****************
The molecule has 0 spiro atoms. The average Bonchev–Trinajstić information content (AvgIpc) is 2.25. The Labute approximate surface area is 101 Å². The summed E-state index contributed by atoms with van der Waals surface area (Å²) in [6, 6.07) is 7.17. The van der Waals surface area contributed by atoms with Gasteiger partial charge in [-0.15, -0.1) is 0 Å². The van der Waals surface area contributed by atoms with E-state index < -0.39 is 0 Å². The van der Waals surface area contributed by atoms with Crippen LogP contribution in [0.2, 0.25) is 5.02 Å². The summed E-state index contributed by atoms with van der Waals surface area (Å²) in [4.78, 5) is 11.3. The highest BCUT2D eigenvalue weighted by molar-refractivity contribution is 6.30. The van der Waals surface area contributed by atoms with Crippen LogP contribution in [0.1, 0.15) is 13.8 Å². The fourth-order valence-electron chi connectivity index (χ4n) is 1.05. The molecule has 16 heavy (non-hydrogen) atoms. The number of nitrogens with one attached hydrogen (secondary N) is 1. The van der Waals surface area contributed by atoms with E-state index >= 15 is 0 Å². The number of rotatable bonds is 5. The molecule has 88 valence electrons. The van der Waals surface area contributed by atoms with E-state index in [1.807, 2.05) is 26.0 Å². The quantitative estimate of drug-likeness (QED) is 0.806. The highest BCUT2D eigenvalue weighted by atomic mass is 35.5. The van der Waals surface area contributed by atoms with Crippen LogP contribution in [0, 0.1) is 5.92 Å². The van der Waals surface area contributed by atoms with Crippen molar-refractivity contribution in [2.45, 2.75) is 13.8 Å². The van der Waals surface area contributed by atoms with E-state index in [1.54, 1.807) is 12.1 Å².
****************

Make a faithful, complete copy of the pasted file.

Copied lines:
The molecule has 0 spiro atoms. The average Bonchev–Trinajstić information content (AvgIpc) is 2.25. The Labute approximate surface area is 101 Å². The summed E-state index contributed by atoms with van der Waals surface area (Å²) in [6, 6.07) is 7.17. The van der Waals surface area contributed by atoms with Gasteiger partial charge in [-0.15, -0.1) is 0 Å². The van der Waals surface area contributed by atoms with E-state index < -0.39 is 0 Å². The van der Waals surface area contributed by atoms with Crippen LogP contribution in [0.2, 0.25) is 5.02 Å². The summed E-state index contributed by atoms with van der Waals surface area (Å²) in [4.78, 5) is 11.3. The highest BCUT2D eigenvalue weighted by molar-refractivity contribution is 6.30. The van der Waals surface area contributed by atoms with Crippen LogP contribution in [0.1, 0.15) is 13.8 Å². The fourth-order valence-electron chi connectivity index (χ4n) is 1.05. The molecule has 16 heavy (non-hydrogen) atoms. The number of nitrogens with one attached hydrogen (secondary N) is 1. The van der Waals surface area contributed by atoms with E-state index >= 15 is 0 Å². The number of rotatable bonds is 5. The molecule has 88 valence electrons. The van der Waals surface area contributed by atoms with E-state index in [1.807, 2.05) is 26.0 Å². The quantitative estimate of drug-likeness (QED) is 0.806. The highest BCUT2D eigenvalue weighted by atomic mass is 35.5. The van der Waals surface area contributed by atoms with Crippen LogP contribution in [0, 0.1) is 5.92 Å². The van der Waals surface area contributed by atoms with Crippen molar-refractivity contribution in [2.45, 2.75) is 13.8 Å². The van der Waals surface area contributed by atoms with E-state index in [1.54, 1.807) is 12.1 Å².